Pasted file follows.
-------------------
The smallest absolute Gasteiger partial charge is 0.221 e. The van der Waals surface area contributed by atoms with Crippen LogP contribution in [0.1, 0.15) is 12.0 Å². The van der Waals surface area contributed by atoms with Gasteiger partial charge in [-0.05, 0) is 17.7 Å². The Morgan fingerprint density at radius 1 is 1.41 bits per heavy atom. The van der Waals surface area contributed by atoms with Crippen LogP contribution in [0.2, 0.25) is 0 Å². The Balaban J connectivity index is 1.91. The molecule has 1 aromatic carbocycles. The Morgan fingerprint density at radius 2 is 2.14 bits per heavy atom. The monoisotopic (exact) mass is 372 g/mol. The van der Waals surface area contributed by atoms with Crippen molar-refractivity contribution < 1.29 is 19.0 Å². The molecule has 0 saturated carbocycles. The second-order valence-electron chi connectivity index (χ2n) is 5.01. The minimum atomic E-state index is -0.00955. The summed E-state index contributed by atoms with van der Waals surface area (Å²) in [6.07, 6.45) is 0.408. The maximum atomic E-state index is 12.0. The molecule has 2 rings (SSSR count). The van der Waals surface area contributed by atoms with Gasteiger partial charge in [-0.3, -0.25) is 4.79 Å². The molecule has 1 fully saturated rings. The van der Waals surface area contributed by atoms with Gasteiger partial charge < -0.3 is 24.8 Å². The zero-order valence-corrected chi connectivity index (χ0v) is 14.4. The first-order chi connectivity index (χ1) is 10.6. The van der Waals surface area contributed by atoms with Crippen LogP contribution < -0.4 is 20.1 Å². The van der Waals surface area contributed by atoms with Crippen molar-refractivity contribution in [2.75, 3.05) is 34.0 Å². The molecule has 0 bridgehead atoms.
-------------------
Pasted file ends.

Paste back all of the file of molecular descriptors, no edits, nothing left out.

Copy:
The smallest absolute Gasteiger partial charge is 0.221 e. The van der Waals surface area contributed by atoms with Crippen LogP contribution in [0.1, 0.15) is 12.0 Å². The van der Waals surface area contributed by atoms with Gasteiger partial charge in [-0.05, 0) is 17.7 Å². The Morgan fingerprint density at radius 1 is 1.41 bits per heavy atom. The van der Waals surface area contributed by atoms with Crippen LogP contribution in [0.2, 0.25) is 0 Å². The Balaban J connectivity index is 1.91. The molecule has 1 aromatic carbocycles. The Morgan fingerprint density at radius 2 is 2.14 bits per heavy atom. The monoisotopic (exact) mass is 372 g/mol. The van der Waals surface area contributed by atoms with Crippen molar-refractivity contribution < 1.29 is 19.0 Å². The molecule has 0 saturated carbocycles. The second-order valence-electron chi connectivity index (χ2n) is 5.01. The minimum atomic E-state index is -0.00955. The summed E-state index contributed by atoms with van der Waals surface area (Å²) in [6.07, 6.45) is 0.408. The maximum atomic E-state index is 12.0. The molecule has 2 rings (SSSR count). The van der Waals surface area contributed by atoms with Gasteiger partial charge in [-0.3, -0.25) is 4.79 Å². The molecule has 1 fully saturated rings. The van der Waals surface area contributed by atoms with Gasteiger partial charge < -0.3 is 24.8 Å². The zero-order valence-corrected chi connectivity index (χ0v) is 14.4. The first-order chi connectivity index (χ1) is 10.6. The van der Waals surface area contributed by atoms with Crippen LogP contribution < -0.4 is 20.1 Å². The van der Waals surface area contributed by atoms with Crippen molar-refractivity contribution in [2.75, 3.05) is 34.0 Å². The molecule has 0 bridgehead atoms.